These thoughts can be substituted with other positive things, by mentally switching the negative off and turning the positive on by touching soothing things, smelling good fragrance, watching interesting or funny programmes or beautiful pictures or nature, eating tasty food or taking refreshing drinks. Do not forget to be kind to yourself as you can be to a distressed friend, family, neighbour or colleague.
Talk to yourself with compassion and care, forgive yourself for whatever mistakes you must have made and always reassure yourself that all will be well, no matter the situation. Comparably, our faith plays a good role in enhancing our mental wellbeing and mood in particular, because faith is related to how we think about the world, our role and the powers related to it.
Religious beliefs encourage hope and optimism, give connectedness, establish trust and develop a sense of purpose, which have been shown to boost mental health. In so many verses of the bible, God gives us hope, warmth and support. For example, Deuteronomy 31:8, says “the Lord himself goes before you and will be with you; he will never leave you nor forsake you. Do not be afraid; do not be discouraged”.
Also, in John 16:33, Jesus said “I have told you these things, so that in me you may have peace. In this world, you will have trouble, but take heart, I have overcome the world”. In addition, religion encourages compassion, forgiveness and gratefulness which are qualities that are thought to be associated with decreased stress and increased resiliency. God urges us to love others as we love ourselves, which is being compassionate to self-first and subsequently to others.
He also encourages us to be grateful and thankful in every situation, hence making us sensitive to the good around us, which depression blinds one to. So, our belief in God and religious practices could reduce the symptoms of depression and improve wellbeing. Management of depression When one is already experiencing some of the symptoms discussed for more than 2weeks duration, then there is need for treatment, because depression is a real medical condition.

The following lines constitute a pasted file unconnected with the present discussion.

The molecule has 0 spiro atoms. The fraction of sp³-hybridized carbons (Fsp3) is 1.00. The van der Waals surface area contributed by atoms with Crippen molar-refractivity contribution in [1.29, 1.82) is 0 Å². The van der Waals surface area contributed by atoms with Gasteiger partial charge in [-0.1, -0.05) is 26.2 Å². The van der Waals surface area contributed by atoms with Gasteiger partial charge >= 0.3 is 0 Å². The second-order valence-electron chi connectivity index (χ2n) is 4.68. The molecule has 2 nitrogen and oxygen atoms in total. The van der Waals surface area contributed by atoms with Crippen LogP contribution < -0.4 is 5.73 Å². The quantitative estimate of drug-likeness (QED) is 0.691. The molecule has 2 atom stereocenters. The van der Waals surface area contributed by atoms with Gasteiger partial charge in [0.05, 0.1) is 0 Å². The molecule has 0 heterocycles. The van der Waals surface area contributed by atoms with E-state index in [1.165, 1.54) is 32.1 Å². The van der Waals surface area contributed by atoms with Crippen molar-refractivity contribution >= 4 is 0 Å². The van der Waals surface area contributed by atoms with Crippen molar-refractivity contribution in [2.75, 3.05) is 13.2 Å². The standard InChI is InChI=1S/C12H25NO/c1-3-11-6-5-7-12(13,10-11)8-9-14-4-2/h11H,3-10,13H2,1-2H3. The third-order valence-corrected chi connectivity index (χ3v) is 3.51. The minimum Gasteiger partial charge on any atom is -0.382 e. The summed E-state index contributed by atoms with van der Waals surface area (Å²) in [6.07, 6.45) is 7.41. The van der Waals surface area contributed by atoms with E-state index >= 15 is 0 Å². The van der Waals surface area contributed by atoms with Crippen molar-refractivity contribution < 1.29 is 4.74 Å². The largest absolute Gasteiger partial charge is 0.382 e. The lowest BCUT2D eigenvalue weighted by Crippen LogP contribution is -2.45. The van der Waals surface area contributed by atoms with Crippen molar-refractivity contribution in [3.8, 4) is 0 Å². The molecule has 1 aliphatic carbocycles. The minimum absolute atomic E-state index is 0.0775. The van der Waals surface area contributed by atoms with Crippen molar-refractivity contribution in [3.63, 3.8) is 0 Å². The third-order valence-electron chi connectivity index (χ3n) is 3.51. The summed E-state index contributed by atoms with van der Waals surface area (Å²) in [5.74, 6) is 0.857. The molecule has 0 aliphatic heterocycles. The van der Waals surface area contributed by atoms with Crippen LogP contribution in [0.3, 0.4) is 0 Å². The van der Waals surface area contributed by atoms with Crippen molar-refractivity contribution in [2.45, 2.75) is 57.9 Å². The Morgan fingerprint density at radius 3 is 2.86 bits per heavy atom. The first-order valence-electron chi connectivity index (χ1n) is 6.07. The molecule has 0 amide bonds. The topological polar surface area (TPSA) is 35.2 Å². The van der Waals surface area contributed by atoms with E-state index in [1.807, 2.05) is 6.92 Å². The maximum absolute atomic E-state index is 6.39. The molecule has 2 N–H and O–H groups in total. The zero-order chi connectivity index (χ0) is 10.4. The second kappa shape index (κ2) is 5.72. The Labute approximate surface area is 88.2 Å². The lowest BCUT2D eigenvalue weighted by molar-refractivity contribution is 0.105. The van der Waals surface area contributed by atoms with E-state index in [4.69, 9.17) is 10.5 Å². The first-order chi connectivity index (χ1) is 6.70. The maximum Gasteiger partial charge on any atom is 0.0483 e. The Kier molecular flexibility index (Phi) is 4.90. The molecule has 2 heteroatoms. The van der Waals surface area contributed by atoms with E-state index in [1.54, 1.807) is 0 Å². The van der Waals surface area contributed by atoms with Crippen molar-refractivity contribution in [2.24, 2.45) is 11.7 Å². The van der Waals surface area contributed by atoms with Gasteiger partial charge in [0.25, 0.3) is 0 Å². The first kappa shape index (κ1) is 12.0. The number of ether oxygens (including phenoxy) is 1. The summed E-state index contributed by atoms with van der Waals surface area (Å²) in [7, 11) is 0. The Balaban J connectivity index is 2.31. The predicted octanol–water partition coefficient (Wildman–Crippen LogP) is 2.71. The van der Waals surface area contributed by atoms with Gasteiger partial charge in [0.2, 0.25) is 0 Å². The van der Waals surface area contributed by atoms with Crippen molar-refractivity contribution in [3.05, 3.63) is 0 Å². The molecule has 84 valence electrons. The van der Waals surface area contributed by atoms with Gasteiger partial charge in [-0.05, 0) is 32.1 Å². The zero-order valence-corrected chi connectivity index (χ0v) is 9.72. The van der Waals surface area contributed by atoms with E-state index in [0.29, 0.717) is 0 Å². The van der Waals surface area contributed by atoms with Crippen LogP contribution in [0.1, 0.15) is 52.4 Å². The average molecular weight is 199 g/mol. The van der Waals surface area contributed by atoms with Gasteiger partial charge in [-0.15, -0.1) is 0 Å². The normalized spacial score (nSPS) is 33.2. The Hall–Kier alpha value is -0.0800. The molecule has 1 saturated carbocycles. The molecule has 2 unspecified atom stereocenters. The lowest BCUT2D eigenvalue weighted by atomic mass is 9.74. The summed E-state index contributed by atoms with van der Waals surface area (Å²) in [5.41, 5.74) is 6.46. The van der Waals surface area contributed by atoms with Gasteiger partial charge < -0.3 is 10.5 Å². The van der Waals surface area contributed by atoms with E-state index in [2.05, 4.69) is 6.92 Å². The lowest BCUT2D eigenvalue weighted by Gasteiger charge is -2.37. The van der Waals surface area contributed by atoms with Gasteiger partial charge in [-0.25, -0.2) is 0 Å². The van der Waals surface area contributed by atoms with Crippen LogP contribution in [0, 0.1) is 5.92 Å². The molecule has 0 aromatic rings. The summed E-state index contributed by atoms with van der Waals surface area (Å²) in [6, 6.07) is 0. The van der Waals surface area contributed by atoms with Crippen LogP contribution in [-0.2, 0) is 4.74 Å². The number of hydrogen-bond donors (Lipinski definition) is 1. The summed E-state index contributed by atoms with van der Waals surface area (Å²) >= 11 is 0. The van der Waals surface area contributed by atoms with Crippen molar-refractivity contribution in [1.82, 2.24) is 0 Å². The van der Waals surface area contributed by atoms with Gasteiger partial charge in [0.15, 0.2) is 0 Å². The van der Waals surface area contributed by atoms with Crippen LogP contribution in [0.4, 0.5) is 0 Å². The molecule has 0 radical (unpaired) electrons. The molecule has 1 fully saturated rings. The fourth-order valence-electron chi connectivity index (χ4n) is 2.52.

The treatment options include both medication and psychotherapy. The person will need to see both a psychiatrist and a psychologist for assessment, diagnosis and treatment. Antidepressant medications alleviate the symptoms of depression, while psychotherapy helps the person to change irrational thinking pattern, solve problems and function better in the society. In conclusion, depression has been of great concern to the world in general, due to its grave impact to the individual, family, economy, the church and the world at large.
Thus, there is need for us to adopt a healthy lifestyle, reach out and support one another, renew our hope and faith in God, in order to forestall depression.
• Mary-Pauline. Uchechukwu Okafor is a Lagos based Clinical Psychologist. She can be reached through okaforuch@gmail. com (07031234615).